Strategic investments can be hard to come by, because they're essentially a matchmaking game. But networking may be the answer. Networking, especially with leaders at larger companies, is the best way to find investors. These investors have a lot to offer and can provide the resources of a larger company that are normally out of a startup's reach.
4. Traditional debt-financing
Debt financing is a viable option for startups, but it can be harder to secure in a company's earliest days. This type of financing typically involves firms that raise money for working capital or capital expenditures through the sale of bonds, notes or investor bills. In return, investors become creditors, promising repayment of the principal and interest.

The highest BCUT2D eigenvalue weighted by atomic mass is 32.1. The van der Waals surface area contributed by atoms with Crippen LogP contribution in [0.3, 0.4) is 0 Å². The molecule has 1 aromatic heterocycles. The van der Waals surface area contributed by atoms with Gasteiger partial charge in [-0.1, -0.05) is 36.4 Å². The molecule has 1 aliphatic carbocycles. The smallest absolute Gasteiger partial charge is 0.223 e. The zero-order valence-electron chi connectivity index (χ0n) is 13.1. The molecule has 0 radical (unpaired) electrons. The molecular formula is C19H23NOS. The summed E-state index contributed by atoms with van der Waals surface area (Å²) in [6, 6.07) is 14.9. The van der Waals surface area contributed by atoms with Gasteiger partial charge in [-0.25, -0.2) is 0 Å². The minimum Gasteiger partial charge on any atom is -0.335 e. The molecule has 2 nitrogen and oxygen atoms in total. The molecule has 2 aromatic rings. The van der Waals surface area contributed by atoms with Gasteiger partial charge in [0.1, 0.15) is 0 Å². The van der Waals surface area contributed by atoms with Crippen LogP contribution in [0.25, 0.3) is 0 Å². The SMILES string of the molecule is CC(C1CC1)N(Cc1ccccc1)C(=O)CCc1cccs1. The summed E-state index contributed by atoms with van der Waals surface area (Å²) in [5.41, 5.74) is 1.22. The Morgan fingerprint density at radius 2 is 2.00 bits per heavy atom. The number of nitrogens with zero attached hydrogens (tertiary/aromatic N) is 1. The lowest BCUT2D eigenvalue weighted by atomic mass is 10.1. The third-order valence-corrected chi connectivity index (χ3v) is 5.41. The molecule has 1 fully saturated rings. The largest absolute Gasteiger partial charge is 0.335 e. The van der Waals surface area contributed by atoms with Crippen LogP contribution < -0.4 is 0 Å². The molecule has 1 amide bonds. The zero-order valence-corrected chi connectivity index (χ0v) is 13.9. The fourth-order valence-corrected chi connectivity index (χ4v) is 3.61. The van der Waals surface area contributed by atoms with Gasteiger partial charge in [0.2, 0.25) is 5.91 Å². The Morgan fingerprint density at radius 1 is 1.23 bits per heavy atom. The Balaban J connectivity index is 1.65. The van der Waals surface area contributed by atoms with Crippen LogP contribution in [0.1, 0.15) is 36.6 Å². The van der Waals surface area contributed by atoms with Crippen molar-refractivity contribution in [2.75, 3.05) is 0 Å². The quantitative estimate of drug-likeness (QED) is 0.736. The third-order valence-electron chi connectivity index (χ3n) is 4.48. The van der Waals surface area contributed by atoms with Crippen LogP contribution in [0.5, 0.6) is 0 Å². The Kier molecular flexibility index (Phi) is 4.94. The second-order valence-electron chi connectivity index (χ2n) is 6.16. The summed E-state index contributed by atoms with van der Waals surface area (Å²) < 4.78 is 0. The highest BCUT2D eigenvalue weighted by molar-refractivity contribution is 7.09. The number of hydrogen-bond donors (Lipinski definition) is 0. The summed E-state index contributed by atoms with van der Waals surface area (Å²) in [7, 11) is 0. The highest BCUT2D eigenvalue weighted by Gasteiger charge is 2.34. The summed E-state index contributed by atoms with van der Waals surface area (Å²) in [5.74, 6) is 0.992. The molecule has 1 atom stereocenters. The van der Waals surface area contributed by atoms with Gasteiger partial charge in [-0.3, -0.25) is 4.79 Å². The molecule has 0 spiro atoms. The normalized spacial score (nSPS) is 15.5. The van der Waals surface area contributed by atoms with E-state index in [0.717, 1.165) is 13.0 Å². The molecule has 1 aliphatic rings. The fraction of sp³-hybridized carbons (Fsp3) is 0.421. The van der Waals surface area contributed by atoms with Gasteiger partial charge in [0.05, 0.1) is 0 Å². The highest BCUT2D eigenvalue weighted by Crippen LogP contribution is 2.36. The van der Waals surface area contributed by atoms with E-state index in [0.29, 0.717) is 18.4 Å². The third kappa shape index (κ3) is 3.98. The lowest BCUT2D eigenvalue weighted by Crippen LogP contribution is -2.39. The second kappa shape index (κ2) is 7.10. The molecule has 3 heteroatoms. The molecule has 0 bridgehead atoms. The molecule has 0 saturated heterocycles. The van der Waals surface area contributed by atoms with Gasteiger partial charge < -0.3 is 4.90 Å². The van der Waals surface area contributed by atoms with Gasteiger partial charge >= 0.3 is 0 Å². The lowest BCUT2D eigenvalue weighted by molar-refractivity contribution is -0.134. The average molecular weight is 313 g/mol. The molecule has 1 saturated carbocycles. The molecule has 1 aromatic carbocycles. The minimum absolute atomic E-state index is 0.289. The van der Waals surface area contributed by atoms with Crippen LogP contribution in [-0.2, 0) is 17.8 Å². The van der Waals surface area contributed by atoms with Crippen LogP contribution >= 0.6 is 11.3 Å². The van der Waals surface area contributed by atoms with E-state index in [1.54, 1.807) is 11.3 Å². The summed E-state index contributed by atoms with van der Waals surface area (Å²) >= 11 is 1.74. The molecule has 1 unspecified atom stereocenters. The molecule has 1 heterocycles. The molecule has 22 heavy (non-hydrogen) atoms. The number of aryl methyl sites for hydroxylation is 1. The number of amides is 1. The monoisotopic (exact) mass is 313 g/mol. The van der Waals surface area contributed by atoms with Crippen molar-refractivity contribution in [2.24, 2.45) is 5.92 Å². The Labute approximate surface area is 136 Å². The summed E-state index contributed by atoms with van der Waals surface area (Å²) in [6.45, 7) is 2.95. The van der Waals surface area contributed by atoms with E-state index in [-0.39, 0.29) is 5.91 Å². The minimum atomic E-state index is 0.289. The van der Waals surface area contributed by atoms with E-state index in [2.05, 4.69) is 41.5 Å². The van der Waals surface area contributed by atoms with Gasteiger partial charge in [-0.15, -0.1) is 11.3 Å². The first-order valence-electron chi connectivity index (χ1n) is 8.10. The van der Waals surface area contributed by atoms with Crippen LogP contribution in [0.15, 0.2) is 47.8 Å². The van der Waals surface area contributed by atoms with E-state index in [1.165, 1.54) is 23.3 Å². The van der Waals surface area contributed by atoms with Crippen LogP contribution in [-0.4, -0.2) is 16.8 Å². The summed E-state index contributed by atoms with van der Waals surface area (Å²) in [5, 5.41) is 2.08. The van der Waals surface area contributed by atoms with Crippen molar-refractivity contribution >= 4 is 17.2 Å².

Whether a company is large or is a startup getting off the ground, the possibility of securing debt-financing depends on a strong foundation and solid financials compliant with generally accepted accounting principles.
Debt-financing isn't usually the first option for an early-stage, pre-revenue company, but it's another great option for companies not quite ready to issue equity in exchange for capital.
The passage of the Wagner bill -- if it happens -- will create some additional fundraising opportunities for startups and small businesses. They can start to take advantage of funding sources that are more traditionally used by larger companies. These opportunities offer unique benefits for growth, so startup founders should do their homework and use these opportunities to their advantage.
David Ehrenberg is founder, partner and CEO of Early Growth Financial Services. He established the company in 2008 to address the lack of on-demand financial support available to startups. His passion for mentoring entrepreneurs and guiding early stage startups prompted Ehrenberg to construct EGFS’ integrated financial solution, which includes day-to- day accountant support and strategic financial, tax and valuation support. Read more fundraising advice from Ehrenberg.